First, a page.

Johnny cache not invalidating

Milk my Caching for all it’s worth One of our big challenges at Yipit as an aggregator has been weaning ourselves off of all of those dastardly My SQL Joins.As Uncle Ben once warned Peter Parker, “With great power comes interminably long queries”.The key here is generated by hashing the underlying raw My SQL for a given query, while the value is yielded by iterating through the entire Query Set and extracting field values for each object.

Finally, it is copied in the clone is called in the iteration process so you’ll need to set the attribute here as well).

Hitting the cache can be set as the default behavior for a given Query Set by setting the “default_from_cache” keyword argument to True when initializing the Queryset.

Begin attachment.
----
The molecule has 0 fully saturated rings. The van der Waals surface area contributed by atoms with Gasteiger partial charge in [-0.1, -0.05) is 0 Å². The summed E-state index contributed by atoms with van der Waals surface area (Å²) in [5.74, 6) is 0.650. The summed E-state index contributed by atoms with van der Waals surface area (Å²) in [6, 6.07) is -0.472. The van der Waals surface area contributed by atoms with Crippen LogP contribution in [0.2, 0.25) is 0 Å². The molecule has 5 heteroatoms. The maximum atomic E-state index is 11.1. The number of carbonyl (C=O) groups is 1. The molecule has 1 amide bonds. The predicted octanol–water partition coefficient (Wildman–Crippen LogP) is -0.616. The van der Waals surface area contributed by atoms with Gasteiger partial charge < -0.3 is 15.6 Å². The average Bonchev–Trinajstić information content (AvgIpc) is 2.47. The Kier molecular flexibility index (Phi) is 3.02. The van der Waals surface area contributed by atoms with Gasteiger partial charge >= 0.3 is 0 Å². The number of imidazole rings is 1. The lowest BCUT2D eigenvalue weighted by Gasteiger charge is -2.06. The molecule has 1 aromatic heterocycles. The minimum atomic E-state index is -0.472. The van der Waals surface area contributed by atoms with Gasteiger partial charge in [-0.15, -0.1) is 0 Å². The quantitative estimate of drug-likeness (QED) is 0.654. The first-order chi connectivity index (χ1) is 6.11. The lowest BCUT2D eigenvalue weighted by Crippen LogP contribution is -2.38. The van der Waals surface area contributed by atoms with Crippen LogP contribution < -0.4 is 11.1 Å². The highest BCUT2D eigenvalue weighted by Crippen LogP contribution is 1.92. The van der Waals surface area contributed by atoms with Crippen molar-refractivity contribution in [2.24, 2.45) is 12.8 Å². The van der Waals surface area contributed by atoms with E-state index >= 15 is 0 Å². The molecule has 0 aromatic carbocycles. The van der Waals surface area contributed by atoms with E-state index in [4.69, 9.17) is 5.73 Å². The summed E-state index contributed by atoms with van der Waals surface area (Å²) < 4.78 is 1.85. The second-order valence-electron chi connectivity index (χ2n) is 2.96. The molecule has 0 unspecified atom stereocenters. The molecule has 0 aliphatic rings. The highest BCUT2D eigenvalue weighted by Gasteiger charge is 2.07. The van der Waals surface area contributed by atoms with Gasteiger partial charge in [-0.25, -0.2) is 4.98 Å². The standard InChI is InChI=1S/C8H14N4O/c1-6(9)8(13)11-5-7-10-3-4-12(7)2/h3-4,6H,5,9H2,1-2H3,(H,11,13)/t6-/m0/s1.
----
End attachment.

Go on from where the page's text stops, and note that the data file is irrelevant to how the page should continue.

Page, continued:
With that in mind, we decided to stick to the theme of a single default manager which returns a custom Query Set.

The big difference is that Query Set class only conditionally hits the cache.

At Yipit, our data has variable time sensitivity and expense of retrieval.

We wanted the flexibility to pick and choose which models to cache (as well as the duration for each).

At the end of the day, we can decide whether we want all Query Set methods cached for a particular model within a single line: Alternatively, we could have created a separate manager here for caching; however, handling it in the Query Set propagates the caching more quickly throughout the existing code base and, more importantly, offers the nice advantage of chaining.

By setting the getattr() magic method in the Cached Manager, you can effectively handle all your lazy chaining needs (see this post by Zach Smith on this awesome Django tip).

Our biggest concern was that cache invalidation only applies to objects already present in the original Query Set.

Tags: , ,